Motorcycle graveyard gives old bike parts new life
Tucked away from sight in a northern part of Mount Pleasant is a graveyard of twisted metal, handlebars and headlights where motorcycles come to be reborn.
The Snowmobile and Motorcycle Salvage, 4101 E. River Road, has been said to take many shapes over the past few years under the running of Steven Tompkins, president of the graveyard.
“It’s probably one of the biggest in the state,” Tompkins said of the space his salvage company takes up. “There are about 7,000 to 8,000 sleds out back now.”
In the early 1970s, Tompkins’ father came up with the idea of starting the graveyard with a total of 90 acres before retiring.
After 32 years of working at the graveyard, Dave Ryckman, who now works in sales as a manager, remembers how big it was the first time he looked over the rows of broken machines.
“It just keeps getting bigger as it goes,” Ryckman said. “When I first started here in 1981, there might have been 10 acres that had stuff on it. Now, there is 20 to 30 acres of parts.”
The place is ever-changing, with older models coming in, which have been used beyond all relief, he said.
“You can walk out there any given day and stumble across something you never knew was there,” Ryckman said. “Because I don’t think I have ever walked the same area twice out there.”
When a customer visits the graveyard, he said, they are pointed in the right direction and look around until they find what they were looking for. From then on, a grown man could be seen as a kid in a candy shop.
Normally, the graveyard has a motorcycle part eluding the customer at any other parts store; it’s just a matter of finding it.
These parts that weave in and out of one another like the chain-link fence surrounding the property come from motorcycles, snowmobiles, lawn mowers and boat motors.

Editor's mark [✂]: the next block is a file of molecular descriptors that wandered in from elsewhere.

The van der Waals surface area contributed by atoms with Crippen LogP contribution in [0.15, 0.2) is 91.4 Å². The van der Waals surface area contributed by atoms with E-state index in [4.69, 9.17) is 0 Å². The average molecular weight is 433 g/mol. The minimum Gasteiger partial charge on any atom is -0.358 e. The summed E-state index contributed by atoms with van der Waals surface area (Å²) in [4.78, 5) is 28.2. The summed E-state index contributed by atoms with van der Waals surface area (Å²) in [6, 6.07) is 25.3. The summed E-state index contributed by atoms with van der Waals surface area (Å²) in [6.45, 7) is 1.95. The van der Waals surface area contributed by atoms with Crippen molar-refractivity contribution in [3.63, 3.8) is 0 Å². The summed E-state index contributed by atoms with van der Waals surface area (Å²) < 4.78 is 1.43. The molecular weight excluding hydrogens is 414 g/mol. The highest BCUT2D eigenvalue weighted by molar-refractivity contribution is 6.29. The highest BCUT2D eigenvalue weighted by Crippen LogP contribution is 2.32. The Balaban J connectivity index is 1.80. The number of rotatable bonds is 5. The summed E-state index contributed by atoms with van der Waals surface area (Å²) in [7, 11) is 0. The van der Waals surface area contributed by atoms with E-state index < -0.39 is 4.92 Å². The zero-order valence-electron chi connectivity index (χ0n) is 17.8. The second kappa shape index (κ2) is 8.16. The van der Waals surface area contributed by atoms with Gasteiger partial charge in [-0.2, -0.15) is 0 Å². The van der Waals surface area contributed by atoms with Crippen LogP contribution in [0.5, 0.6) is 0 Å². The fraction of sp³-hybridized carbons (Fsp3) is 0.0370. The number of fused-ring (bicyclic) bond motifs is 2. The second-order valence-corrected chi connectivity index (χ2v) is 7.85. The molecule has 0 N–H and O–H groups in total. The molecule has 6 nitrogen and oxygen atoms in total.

With four or five employees on hand, winter is the busiest time of the year, along with the first part of spring, when the motorcycles come out of hibernation only to break down from not being ridden. Once in a while, even the dealers venture out to the graveyard.
“We originally started with just snowmobiles, but (we) had to have something during the summer when it became slow,” Tompkins said. “We included motorcycles so no one had to get another job when June came around.”
However, when winter wants to stick around like this year, he said, the weather detracts from the business side because the graveyard isn’t covered by a roof.
“It affects us. If we get too much snow it’s hard to find anything,” Rychman said. “Plus, if it’s really bad out, the customers don’t come out.”
Cedar Lake resident Ron Conner is a customer who has been coming to the graveyard for 20 years and has found it useful to peruse the collection of rustic metal for a transplant on a lawnmower.
Conner said he knows his way around the graveyard because of his time spent with lawnmowers when he had his own landscaping company before retiring.
“They’ve got everything you want, and that’s what I like,” Conner said. “I first heard about it from my brother-in-law.”
Ryckman enjoys when he can help someone who is starting a project from scratch. Some people who come back bring in pictures of the things they built from using the parts.
“I had one guy come in here who only had a muffler of a motorcycle, and he said he wanted to build one from it,” Ryckman said. “I told him, ‘You’re starting from the wrong end, buddy.’”
Like the stray parts that give life to snowmobiles and motorcycles, Tompkins said the business has adapted to a slow economy and has made the appropriate changes.
“We’re not going anywhere for a long time,” he said.
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